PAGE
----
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Perceptions and practices surrounding the perioperative management of frail emergency surgery patients: a WSES-endorsed cross-sectional qualitative survey.

BACKGROUND: Frailty is associated with poor post-operative outcomes in emergency surgical patients. Shared multidisciplinary models have been developed to provide a holistic, reactive model of care to improve outcomes for older people living with frailty. We aimed to describe current perioperative practices, and surgeons' awareness and perception of perioperative frailty management, and barriers to its implementation.

METHODS: A qualitative cross-sectional survey was sent via the World Society of Emergency Surgery e-letter to their members. Responses were analysed using descriptive statistics and reported by themes: risk scoring systems, frailty awareness and assessment and barriers to implementation.

RESULT: Of 168/1000 respondents, 38% were aware of the terms "Perioperative medicine for older people undergoing surgery" (POPS) and Comprehensive Geriatric Assessment (CGA). 66.6% of respondents assessed perioperative risk, with 45.2% using the American Society of Anaesthesiologists Physical Status Classification System (ASA-PS). 77.8% of respondents mostly agreed or agreed with the statement that they routinely conducted medical comorbidity management, and pain and falls risk assessment during emergency surgical admissions. Although 98.2% of respondents agreed that frailty was important, only 2.4% performed CGA and 1.2% used a specific frailty screening tool. Clinical frailty score was the most commonly used tool by those who did. Screening was usually conducted by surgical trainees. Key barriers included a lack of knowledge about frailty assessment, a lack of clarity on who should be responsible for frailty screening, and a lack of trained staff.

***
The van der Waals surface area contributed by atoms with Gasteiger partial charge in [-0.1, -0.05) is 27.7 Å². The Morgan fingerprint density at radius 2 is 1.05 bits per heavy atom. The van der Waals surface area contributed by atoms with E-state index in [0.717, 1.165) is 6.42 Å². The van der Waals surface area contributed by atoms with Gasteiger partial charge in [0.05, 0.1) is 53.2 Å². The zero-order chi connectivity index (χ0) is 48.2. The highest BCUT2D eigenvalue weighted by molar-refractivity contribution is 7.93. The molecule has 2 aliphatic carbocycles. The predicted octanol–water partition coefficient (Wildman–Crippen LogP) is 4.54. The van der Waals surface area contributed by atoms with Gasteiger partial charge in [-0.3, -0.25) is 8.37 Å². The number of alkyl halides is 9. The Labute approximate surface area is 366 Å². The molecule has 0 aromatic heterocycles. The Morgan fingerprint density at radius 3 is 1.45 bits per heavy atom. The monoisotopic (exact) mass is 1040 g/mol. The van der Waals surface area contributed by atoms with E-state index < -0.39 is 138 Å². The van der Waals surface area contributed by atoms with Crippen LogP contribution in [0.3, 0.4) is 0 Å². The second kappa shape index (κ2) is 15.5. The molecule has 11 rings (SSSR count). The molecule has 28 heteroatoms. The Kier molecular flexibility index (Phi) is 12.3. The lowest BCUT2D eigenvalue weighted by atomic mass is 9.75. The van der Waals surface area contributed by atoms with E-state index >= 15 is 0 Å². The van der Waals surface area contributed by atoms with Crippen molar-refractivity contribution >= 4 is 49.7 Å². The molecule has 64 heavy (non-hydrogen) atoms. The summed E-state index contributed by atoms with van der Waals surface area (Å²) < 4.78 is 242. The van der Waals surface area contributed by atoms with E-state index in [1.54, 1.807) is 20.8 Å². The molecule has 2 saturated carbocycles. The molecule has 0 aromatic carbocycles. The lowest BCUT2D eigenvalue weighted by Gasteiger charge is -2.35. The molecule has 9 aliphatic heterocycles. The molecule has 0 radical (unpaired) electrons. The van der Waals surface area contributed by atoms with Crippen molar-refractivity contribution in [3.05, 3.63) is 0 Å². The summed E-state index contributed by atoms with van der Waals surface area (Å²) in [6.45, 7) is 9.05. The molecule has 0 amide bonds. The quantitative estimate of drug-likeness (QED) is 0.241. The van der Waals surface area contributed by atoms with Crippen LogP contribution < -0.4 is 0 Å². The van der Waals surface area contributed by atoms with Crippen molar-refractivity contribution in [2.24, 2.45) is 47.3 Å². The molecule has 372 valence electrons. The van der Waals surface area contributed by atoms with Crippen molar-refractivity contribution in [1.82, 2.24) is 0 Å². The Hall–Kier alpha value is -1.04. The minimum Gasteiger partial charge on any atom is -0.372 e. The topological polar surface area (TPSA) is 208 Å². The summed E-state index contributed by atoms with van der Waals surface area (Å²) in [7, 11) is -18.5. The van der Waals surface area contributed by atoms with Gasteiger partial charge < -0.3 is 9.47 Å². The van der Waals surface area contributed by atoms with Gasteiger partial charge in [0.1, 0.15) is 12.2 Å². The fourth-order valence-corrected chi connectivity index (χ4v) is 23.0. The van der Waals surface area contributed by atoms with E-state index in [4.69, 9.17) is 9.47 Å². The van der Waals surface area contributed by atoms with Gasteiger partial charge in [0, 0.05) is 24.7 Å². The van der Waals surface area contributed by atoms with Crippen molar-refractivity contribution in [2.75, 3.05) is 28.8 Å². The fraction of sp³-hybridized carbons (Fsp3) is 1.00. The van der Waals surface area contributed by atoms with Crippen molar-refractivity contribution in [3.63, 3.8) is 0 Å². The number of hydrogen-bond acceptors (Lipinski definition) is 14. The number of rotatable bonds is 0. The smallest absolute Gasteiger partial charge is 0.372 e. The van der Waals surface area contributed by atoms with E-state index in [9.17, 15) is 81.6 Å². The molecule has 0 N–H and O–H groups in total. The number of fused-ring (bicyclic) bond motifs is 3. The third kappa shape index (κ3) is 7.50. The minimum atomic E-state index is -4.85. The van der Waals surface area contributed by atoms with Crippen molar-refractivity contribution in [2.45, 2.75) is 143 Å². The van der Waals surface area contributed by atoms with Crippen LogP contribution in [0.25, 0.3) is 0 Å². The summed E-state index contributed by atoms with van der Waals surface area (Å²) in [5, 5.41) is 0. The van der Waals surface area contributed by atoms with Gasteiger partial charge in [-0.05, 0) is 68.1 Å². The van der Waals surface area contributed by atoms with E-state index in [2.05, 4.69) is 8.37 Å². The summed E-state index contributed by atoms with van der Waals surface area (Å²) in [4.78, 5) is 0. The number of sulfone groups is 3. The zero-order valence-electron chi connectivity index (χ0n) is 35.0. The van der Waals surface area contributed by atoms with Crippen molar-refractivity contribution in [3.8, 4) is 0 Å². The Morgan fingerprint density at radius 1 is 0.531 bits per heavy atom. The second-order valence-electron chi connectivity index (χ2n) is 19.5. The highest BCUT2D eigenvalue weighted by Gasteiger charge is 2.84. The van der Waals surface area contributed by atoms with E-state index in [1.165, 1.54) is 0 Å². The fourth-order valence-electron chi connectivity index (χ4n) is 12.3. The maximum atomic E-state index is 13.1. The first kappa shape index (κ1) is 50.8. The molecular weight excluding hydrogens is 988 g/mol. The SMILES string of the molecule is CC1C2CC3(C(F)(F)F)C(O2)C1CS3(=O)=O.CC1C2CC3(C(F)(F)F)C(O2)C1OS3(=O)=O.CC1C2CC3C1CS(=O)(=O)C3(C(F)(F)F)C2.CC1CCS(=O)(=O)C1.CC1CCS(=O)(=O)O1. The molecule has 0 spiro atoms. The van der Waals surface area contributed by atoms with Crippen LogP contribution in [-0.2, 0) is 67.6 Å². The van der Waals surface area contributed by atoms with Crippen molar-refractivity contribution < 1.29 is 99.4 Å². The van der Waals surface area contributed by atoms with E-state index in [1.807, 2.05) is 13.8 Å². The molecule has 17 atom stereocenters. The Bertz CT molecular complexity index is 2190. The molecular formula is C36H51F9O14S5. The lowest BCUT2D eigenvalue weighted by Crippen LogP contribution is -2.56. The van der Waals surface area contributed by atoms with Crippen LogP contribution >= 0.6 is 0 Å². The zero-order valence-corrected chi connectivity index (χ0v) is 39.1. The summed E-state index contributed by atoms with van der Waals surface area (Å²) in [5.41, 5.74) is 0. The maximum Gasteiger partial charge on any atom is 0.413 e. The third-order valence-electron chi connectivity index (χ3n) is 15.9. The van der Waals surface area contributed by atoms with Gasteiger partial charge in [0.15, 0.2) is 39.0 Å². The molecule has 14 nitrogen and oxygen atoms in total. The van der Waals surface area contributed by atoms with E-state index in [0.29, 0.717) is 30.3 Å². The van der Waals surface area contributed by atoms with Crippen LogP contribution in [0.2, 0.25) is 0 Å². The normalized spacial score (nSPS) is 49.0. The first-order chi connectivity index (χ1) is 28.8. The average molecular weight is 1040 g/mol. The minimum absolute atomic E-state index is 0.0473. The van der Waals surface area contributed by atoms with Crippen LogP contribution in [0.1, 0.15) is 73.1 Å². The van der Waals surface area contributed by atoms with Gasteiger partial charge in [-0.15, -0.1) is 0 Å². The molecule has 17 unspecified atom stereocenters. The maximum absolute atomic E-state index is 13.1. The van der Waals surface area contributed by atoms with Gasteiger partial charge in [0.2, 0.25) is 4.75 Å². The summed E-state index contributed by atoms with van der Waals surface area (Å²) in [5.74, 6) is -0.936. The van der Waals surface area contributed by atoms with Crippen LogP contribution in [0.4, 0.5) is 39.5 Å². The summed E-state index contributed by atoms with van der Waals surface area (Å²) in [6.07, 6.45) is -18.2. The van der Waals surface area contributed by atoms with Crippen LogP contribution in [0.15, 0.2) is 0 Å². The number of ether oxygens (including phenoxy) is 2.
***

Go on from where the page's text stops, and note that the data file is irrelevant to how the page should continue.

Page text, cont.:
CONCLUSIONS: Our study highlights the ubiquitous lack of awareness regarding frailty assessment and the POPS model of care. More training and clear guidelines on frailty scoring, alongside support by multidisciplinary teams, may reduce the burden on surgical trainees, potentially improving rates of appropriate frailty assessment and management of the frailty syndrome in emergency surgical patients.

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